That is why the experience of watching College Behind Bars is, as Novick describes the process of making it, so inspiring and heartbreaking. She, an alumna of Yale, and I, who went to Penn, lamented that universities like those were sitting on multibillion-dollar endowments and didn’t have programs like Bard’s.

“These places,” Novick says of places like our Ivy League alma maters, “are just hoarding privilege and just sustaining and perpetuating inequality.” Novick noted that Yale did have a prison program this year that used a grant from BPI — ”because they didn’t want to put their own resources into it, if you can imagine” — that was very successful, proving that elite universities should be looking to prisons not merely to be charitable and to contribute to society, but to remain competitive. “If you, Fancy College, pride yourself on being the place where the most brilliant students develop their potential, you are missing out on an extraordinary talent pool.”

Bard Prison Initiative (BPI) graduates celebrate at Taconic Correctional Facility in June 2017. Photo: Skiff Mountain Films

Bard Prison Initiative (BPI) graduates celebrate at Taconic Correctional Facility in June 2017. Photo: Skiff Mountain Films

And if these institutions can’t just do it for their own benefit, perhaps they’ll understand — as Bard College clearly has — that it is part of their mission to help everyone realize their own humanity. If anyone is watching, I hope that some of my fellow classmates and the administrators at universities like Penn are watching College Behind Bars. The people who hold the purse strings, the professors who love to signify their positivity online and in their published work, and those students and alumni looking to make a difference: This is your chance. If your college or university won’t use its endowment or solicit donations to establish such a program and share its prestige, find one that will. Every state, every locality, every prison should be educating those who are incarcerated. You see the blueprint. Follow it.

‘This Is a Story of Hope.’ New Documentary Series College Behind Bars Follows Men and Women Working to Gain College Degrees While in Prison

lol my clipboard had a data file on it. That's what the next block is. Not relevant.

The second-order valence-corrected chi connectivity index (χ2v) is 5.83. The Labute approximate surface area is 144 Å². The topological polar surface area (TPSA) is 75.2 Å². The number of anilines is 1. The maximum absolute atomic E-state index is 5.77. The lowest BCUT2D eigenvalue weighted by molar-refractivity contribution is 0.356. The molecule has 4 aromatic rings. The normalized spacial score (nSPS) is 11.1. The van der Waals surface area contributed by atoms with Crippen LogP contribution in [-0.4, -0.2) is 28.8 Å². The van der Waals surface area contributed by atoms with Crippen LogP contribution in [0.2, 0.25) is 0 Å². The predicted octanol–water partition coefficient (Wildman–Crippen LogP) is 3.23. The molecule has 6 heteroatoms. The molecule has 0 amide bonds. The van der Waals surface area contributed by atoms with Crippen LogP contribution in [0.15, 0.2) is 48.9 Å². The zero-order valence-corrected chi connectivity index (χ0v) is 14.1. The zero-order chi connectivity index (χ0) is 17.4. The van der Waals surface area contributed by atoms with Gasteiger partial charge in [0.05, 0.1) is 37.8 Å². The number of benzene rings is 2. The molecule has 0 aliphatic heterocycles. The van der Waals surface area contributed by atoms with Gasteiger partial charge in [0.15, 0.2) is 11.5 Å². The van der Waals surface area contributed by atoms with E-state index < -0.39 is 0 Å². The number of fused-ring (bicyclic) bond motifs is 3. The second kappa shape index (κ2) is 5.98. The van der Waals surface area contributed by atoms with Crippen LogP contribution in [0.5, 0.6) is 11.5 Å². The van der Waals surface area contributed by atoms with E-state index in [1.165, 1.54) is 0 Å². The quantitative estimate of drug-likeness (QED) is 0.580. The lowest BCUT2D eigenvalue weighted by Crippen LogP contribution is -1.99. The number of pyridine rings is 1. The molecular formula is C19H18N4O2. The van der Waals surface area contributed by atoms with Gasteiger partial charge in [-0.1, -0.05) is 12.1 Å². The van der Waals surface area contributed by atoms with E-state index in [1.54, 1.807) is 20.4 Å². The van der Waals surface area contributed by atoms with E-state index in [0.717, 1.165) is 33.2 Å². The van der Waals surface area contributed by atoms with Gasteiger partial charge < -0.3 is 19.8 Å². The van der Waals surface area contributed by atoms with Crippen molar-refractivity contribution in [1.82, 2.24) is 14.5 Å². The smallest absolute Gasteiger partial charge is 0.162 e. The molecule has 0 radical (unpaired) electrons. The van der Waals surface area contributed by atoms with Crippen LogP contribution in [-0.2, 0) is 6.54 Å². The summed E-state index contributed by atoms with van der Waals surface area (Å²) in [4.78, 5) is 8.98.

BPI students at Eastern New York Correctional Facility in an advanced bachelor’s degree seminar.

Bard Prison Initiative (BPI) students at Eastern New York Correctional Facility in an advanced bachelor’s degree seminar. (Courtesy of Skiff Mountain Films)

“Inside the walls of a classroom, you escape the walls of a cell — and you become an individual again.” So says Shawnta Montgomery, speaking at her graduation in the Bard Prison Initiative in College Behind Bars, the latest documentary project from Ken Burns and Lynn Novick.

The four-part series follows men and women incarcerated in maximum and medium security prisons across New York state over the span of four years, as they attempt to gain college degrees through the Bard Prison Initiative (BPI), one of the most rigorous prison education programs in the U.S.

BPI operates out of six New York State prisons. Students undergo a rigorous admissions process and then enroll full-time into the same classes they would take on Bard College’s main campus. They’re taught by college faculty in seminar settings, and held to the same academic standard as any other Bard student. BPI issues associate degrees and bachelor’s degrees.

BPI was founded in 1999, five years after Congress ended inmates’ eligibility for federal Pell grants (need-based grants from the U.S. government to help students with financial need pay for college) as part of the Clinton Crime Bill, during the era of “tough on crime” policies. While some colleges decided to continue to grant degrees to prisons, operating off of private donations, at the time only three other programs in N.Y. state extended higher education to inmates. Dozens of other colleges now operate in prisons across the U.S.

In 2016, the Obama administration started a pilot program to offer some Pell grants to incarcerated Americans again; in June Education Secretary Betsy DeVos called on making the program permanent. (Eighty six percent of BPI is privately funded by donations and private grants, but 14% comes from public funding.)